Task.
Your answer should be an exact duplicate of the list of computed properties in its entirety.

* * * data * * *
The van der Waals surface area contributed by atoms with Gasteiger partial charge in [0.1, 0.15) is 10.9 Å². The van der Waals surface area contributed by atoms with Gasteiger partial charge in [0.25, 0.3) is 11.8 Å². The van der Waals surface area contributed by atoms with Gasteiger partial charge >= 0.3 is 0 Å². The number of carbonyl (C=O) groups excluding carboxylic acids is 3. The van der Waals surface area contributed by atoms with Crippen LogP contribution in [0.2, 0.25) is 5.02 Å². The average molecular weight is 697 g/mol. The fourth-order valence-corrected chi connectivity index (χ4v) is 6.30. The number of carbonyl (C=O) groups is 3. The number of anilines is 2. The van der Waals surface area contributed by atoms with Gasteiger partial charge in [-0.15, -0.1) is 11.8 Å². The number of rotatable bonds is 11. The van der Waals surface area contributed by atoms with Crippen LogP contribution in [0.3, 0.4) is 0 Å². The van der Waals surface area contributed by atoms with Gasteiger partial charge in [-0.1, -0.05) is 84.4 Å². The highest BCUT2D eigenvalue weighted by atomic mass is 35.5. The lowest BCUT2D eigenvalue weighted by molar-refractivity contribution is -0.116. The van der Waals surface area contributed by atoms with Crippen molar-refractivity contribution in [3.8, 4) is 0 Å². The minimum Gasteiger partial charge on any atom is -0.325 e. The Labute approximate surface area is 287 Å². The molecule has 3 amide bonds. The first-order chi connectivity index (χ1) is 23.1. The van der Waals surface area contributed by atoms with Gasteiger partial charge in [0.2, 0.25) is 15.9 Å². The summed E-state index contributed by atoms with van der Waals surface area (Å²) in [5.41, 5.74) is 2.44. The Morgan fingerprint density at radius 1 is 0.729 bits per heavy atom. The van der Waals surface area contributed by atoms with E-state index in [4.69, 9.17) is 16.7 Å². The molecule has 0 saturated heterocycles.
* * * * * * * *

The van der Waals surface area contributed by atoms with Gasteiger partial charge in [0.1, 0.15) is 10.9 Å². The van der Waals surface area contributed by atoms with Gasteiger partial charge in [0.25, 0.3) is 11.8 Å². The van der Waals surface area contributed by atoms with Gasteiger partial charge >= 0.3 is 0 Å². The number of carbonyl (C=O) groups excluding carboxylic acids is 3. The van der Waals surface area contributed by atoms with Crippen LogP contribution in [0.2, 0.25) is 5.02 Å². The average molecular weight is 697 g/mol. The fourth-order valence-corrected chi connectivity index (χ4v) is 6.30. The number of carbonyl (C=O) groups is 3. The number of anilines is 2. The van der Waals surface area contributed by atoms with Gasteiger partial charge in [-0.15, -0.1) is 11.8 Å². The number of rotatable bonds is 11. The van der Waals surface area contributed by atoms with Crippen LogP contribution in [0.3, 0.4) is 0 Å². The van der Waals surface area contributed by atoms with Gasteiger partial charge in [-0.1, -0.05) is 84.4 Å². The highest BCUT2D eigenvalue weighted by atomic mass is 35.5. The lowest BCUT2D eigenvalue weighted by molar-refractivity contribution is -0.116. The van der Waals surface area contributed by atoms with Crippen molar-refractivity contribution in [3.8, 4) is 0 Å². The minimum Gasteiger partial charge on any atom is -0.325 e. The Labute approximate surface area is 287 Å². The molecule has 3 amide bonds. The first-order chi connectivity index (χ1) is 23.1. The van der Waals surface area contributed by atoms with Gasteiger partial charge in [0.2, 0.25) is 15.9 Å². The summed E-state index contributed by atoms with van der Waals surface area (Å²) in [5.41, 5.74) is 2.44. The Morgan fingerprint density at radius 1 is 0.729 bits per heavy atom. The van der Waals surface area contributed by atoms with E-state index in [4.69, 9.17) is 16.7 Å². The molecule has 0 saturated heterocycles.